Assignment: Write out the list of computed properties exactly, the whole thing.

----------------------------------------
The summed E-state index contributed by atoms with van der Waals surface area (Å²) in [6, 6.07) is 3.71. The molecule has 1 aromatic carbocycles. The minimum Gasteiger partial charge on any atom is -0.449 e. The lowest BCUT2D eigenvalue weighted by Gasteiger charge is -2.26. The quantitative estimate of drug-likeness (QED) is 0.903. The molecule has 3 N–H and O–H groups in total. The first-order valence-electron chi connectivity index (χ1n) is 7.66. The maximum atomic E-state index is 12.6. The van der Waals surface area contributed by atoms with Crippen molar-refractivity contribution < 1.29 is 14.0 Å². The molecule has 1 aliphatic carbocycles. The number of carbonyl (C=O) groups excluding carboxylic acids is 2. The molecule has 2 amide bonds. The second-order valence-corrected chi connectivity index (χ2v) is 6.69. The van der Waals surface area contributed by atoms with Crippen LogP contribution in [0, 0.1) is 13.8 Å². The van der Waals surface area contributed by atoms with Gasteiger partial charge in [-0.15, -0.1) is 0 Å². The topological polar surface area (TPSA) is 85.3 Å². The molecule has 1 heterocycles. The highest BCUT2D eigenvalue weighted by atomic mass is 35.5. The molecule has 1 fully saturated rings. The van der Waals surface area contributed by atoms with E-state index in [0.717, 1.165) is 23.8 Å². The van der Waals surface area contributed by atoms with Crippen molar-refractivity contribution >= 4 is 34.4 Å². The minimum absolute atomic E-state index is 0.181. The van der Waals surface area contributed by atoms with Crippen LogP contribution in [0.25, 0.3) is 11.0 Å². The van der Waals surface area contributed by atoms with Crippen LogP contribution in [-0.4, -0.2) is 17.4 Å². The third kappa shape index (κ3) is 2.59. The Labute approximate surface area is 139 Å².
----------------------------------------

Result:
The summed E-state index contributed by atoms with van der Waals surface area (Å²) in [6, 6.07) is 3.71. The molecule has 1 aromatic carbocycles. The minimum Gasteiger partial charge on any atom is -0.449 e. The lowest BCUT2D eigenvalue weighted by Gasteiger charge is -2.26. The quantitative estimate of drug-likeness (QED) is 0.903. The molecule has 3 N–H and O–H groups in total. The first-order valence-electron chi connectivity index (χ1n) is 7.66. The maximum atomic E-state index is 12.6. The van der Waals surface area contributed by atoms with Crippen molar-refractivity contribution < 1.29 is 14.0 Å². The molecule has 1 aliphatic carbocycles. The number of carbonyl (C=O) groups excluding carboxylic acids is 2. The molecule has 2 amide bonds. The second-order valence-corrected chi connectivity index (χ2v) is 6.69. The van der Waals surface area contributed by atoms with Crippen LogP contribution in [0, 0.1) is 13.8 Å². The van der Waals surface area contributed by atoms with Gasteiger partial charge in [-0.15, -0.1) is 0 Å². The topological polar surface area (TPSA) is 85.3 Å². The molecule has 1 heterocycles. The highest BCUT2D eigenvalue weighted by atomic mass is 35.5. The molecule has 1 fully saturated rings. The van der Waals surface area contributed by atoms with E-state index in [0.717, 1.165) is 23.8 Å². The van der Waals surface area contributed by atoms with Crippen molar-refractivity contribution >= 4 is 34.4 Å². The minimum absolute atomic E-state index is 0.181. The van der Waals surface area contributed by atoms with Crippen LogP contribution in [0.25, 0.3) is 11.0 Å². The van der Waals surface area contributed by atoms with Crippen LogP contribution in [-0.4, -0.2) is 17.4 Å². The third kappa shape index (κ3) is 2.59. The Labute approximate surface area is 139 Å².